After opening its seventh season with a run of over-long, graphically violent and generally painful episodes, The Walking Dead returns with a renewed sense of energy and -- dare I say it -- fun. All it took was clotheslining a bunch of zombies. And keeping Negan almost entirely out of the episode.
“Rock in the Road” finds our heroes back together, organizing for the fight against the Saviors, which we are all quite ready to be rid of. But it’s clear that The Walking Dead is a much more exciting and gratifying show to watch when Rick and the rest are active in their pursuit of survival, not passively taking abuse. The show suffered when the heroes suffered, and now that they’re ready for war, we’re ready for the new direction the show is going to take us in.
My kingdom for an ally
Hey Gregory and Ezekial, couldn’t you guys bend a little bit? The first step on the journey to destroying Negan is putting together an army, and Rick makes the case in front of the two communities he knows are also subjugated by the Saviors (that all-women community Tara found hasn’t popped up again). Gregory obviously said no, but our little go-getter Enid managed to rally a few supporters. Jesus, meanwhile, decides it’s time to inform them all of the existence of the Kingdom.
In the land of the tiger and the Fallout cosplay, everyone is reunited with Morgan, although he doesn't really help them in their bid to get the Kingdom on Team Kill All the Saviors. He helps convince King Ezekial to stay out of it and preserve the peace they have, even though the King's own people (Richard and Benjamin) want to fight. Daryl sticks around so he won't be found out by the Saviors which oh-so-conveniently places him near Carol and in a place to help convince Ezekiel to pick up the fight.
Speaking of Carol, she's still chilling on her own, and still the object of Ezekiel's interest. She didn't get to do much this episode but goodness, is it good to see her, even for a brief scene with Benjamin of all people.
Who knew The Walking Dead could find new material in a setting they've used so many times before? Our survivors have been up against a herd on a highway so many times over the course of the show, but somehow there was a fresh take on the action and a visually exciting sequence. On this particular stretch of highway, the group comes upon a blockade, complete with explosives, the Saviors have set up to deal with herds. They steal the explosives (thanks to Rosita's handy military background) but not before an actual herd comes along. Since the Saviors had strung steel cable in between two cars, Rick and Michonne hotwire them and use them to clothesline the entire herd of zombies and miraculously save everyone (as usual).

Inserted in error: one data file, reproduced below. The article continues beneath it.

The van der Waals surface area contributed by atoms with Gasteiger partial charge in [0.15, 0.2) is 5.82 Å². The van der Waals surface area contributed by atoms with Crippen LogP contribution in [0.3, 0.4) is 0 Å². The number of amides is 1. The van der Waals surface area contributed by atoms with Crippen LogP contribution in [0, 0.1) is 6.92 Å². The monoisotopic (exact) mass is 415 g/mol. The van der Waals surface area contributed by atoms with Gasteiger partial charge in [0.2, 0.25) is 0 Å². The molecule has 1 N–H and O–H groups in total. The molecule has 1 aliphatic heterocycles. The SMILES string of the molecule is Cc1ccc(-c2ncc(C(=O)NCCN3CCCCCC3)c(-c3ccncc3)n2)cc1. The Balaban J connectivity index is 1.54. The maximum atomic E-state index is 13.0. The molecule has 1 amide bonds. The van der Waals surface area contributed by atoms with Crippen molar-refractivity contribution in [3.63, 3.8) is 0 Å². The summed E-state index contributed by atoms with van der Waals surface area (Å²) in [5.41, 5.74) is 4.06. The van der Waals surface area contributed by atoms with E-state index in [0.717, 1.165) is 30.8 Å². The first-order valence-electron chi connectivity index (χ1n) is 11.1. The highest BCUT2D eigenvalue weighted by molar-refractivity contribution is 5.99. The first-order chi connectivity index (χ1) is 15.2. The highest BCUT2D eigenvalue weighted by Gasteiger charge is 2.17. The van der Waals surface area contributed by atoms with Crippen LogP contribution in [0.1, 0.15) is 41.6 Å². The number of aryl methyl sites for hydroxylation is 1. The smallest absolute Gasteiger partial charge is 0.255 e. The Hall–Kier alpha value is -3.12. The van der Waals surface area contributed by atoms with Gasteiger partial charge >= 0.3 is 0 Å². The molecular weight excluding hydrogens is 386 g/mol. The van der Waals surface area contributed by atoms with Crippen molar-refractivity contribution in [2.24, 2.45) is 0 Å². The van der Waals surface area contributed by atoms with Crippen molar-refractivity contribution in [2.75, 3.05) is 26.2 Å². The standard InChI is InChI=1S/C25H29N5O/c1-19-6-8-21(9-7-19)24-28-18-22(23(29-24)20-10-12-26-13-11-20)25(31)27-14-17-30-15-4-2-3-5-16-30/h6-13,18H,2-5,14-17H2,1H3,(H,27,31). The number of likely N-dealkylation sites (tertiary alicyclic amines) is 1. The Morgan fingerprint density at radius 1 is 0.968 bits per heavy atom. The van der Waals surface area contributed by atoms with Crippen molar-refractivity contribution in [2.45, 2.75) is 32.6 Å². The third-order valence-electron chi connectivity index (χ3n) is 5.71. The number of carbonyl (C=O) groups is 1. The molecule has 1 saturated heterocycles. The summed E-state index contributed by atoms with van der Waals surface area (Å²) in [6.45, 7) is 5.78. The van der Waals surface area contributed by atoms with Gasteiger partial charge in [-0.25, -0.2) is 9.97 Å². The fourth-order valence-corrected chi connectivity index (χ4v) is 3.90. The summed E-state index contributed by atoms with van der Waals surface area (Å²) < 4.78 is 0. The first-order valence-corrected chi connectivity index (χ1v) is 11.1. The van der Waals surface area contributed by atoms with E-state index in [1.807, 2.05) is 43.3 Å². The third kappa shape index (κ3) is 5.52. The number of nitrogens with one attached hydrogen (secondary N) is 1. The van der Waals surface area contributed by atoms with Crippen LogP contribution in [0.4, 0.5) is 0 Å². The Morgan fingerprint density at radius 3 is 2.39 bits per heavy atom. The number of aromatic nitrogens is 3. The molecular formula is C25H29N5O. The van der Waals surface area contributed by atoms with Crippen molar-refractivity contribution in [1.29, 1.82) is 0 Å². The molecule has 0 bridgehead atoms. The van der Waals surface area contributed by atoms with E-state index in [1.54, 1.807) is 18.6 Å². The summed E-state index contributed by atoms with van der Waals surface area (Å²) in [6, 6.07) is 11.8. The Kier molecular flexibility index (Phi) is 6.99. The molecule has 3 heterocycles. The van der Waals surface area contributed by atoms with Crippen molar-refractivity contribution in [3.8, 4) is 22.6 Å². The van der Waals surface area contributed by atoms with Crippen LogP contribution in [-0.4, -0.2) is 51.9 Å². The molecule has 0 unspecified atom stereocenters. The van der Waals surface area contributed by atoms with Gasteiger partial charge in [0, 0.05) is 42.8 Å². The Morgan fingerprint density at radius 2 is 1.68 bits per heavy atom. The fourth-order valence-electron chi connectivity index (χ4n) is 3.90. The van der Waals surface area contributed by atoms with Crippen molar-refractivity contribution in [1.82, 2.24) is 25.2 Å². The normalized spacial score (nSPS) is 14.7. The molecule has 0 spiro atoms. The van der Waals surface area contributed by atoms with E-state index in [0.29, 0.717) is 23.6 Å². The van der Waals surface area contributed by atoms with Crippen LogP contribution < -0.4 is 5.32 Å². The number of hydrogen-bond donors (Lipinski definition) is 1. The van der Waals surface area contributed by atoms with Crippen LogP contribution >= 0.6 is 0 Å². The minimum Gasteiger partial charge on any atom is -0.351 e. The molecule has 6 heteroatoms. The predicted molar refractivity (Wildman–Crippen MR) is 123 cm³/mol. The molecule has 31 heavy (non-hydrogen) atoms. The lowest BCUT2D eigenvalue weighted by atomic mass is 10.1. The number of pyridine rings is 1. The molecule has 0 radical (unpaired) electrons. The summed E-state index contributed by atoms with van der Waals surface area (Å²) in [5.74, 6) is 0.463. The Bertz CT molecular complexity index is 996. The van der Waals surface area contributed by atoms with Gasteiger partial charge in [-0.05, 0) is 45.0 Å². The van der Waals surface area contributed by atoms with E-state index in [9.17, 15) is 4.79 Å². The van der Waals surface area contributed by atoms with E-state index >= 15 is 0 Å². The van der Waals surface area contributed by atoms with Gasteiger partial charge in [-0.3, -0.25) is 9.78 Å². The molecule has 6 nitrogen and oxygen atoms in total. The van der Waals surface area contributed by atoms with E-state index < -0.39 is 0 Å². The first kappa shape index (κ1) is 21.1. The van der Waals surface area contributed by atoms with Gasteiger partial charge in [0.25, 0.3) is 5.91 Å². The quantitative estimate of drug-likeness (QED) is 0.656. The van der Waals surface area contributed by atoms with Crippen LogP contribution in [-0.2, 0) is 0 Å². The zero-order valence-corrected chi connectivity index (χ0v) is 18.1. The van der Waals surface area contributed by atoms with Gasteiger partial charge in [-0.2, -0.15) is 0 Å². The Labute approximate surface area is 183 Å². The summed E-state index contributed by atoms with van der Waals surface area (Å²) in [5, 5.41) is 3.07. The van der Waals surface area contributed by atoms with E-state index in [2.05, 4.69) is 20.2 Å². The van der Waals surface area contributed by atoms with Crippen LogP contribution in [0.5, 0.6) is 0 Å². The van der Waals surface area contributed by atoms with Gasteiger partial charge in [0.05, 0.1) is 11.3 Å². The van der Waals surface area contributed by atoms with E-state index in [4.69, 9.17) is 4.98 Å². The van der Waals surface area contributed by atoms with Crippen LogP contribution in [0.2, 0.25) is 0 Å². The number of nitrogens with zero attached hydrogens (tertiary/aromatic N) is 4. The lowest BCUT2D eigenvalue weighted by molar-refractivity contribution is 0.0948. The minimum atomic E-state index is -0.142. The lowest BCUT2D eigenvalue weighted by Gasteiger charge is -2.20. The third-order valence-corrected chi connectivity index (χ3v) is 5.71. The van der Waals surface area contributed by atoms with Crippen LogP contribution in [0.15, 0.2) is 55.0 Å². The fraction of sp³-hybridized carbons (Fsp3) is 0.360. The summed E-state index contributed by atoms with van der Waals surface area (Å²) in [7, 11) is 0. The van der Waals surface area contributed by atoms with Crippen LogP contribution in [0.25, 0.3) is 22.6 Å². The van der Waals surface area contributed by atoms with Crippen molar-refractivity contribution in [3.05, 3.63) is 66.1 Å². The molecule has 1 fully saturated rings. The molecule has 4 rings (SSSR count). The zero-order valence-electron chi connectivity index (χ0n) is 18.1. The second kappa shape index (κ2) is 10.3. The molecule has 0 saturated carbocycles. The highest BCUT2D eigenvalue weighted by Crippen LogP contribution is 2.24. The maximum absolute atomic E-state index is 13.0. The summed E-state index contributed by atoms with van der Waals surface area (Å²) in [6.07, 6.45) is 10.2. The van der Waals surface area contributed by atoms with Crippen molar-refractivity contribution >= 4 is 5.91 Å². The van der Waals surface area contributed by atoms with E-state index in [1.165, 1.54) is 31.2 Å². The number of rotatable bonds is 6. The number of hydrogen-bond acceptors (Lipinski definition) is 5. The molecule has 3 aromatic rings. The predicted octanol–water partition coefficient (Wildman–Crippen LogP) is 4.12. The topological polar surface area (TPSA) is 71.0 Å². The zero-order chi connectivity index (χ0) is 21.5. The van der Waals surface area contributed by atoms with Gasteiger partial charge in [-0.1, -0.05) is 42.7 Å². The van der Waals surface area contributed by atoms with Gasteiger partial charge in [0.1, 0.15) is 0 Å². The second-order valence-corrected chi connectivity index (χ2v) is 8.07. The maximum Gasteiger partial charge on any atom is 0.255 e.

Even the characters realize how uncanny this particular escape was, as they sit drenched in sweat. Michonne, our new queen of positivity, tells Rick "we can make it." And hey, it's hard not to believe her.
Meet the neighbors
Back at Alexandria, all is not totally well. The Saviors show up looking for Daryl and, naturally, break things and threaten people, and discover a completely empty store room. You'll recall that in the episode's cold open, a very stressed Gabriel steals all the food and a bunch of weapons and heads out in a car, with a very creepy person in the back seat. The Alexandrians suspect this is what happened (minus the stranger), but Rick doesn't want to believe it. He finds a note Gabriel left, "boat," and concludes he's at the houseboat where he and Aaron found the supplies in the first place. Of course, everyone goes off right away (although Aaron's beau does not want him to) and they end up surrounded by a huge group of people with very pointy weapons. And Rick? Rick smiles.
Does he know them? Does he think he can win them over? Is he just happy to see other people who aren't the Saviors? Who knows, but at least he's in a good mood. We like the upward momentum of the show so far.
|The women of Oceanside have reason to be so paranoid, and that reason is named Negan (episode 6). Gene Page, AMC|
|The women of Oceanside have reason to be so paranoid, and that reason is named Negan (episode 6). Gene Page, AMC|
'The Walking Dead' Season 7, Episode 9 Review: A Disastrous Midseason Premiere
"The dead don't rule us."
~Rick Grimes, The Walking Dead S7E9
Watching Sunday night's episode of The Walking Dead would have been painful if it hadn't been so (unintentionally) funny. I can't help but wonder if the show's writers and producers are simply phoning it in at this point. Certainly many of the actors seem to be.
Let me be blunt: This show has lost its way. Maybe it never found its way to begin with. Whatever the case, quality is on a steep decline across all categories. Acting, writing, plotting, and so on and so forth. Only make-up and special effects seem to remain unscathed by the general decline eating away at the rest of The Walking Dead, as surely as any zombie rot.
The television program we just watched Sunday evening is not the same program we used to know and love. Now there are multiple different communities that the survivors travel between with ease. There's always a car and a tank of gas at hand. There's little to no dramatic tension. The focus on character has shifted to a focus on factions, clumsy politics, and increasingly bad dialogue. I've always had complaints with The Walking Dead, but at this point complaint would be an understatement.
Even some of the more beloved characters fell flat this Sunday. Daryl rarely speaks in The Walking Dead. In 'Rock In The Road' his brief utterances were bad, cringeworthy, nonsensical tidbits.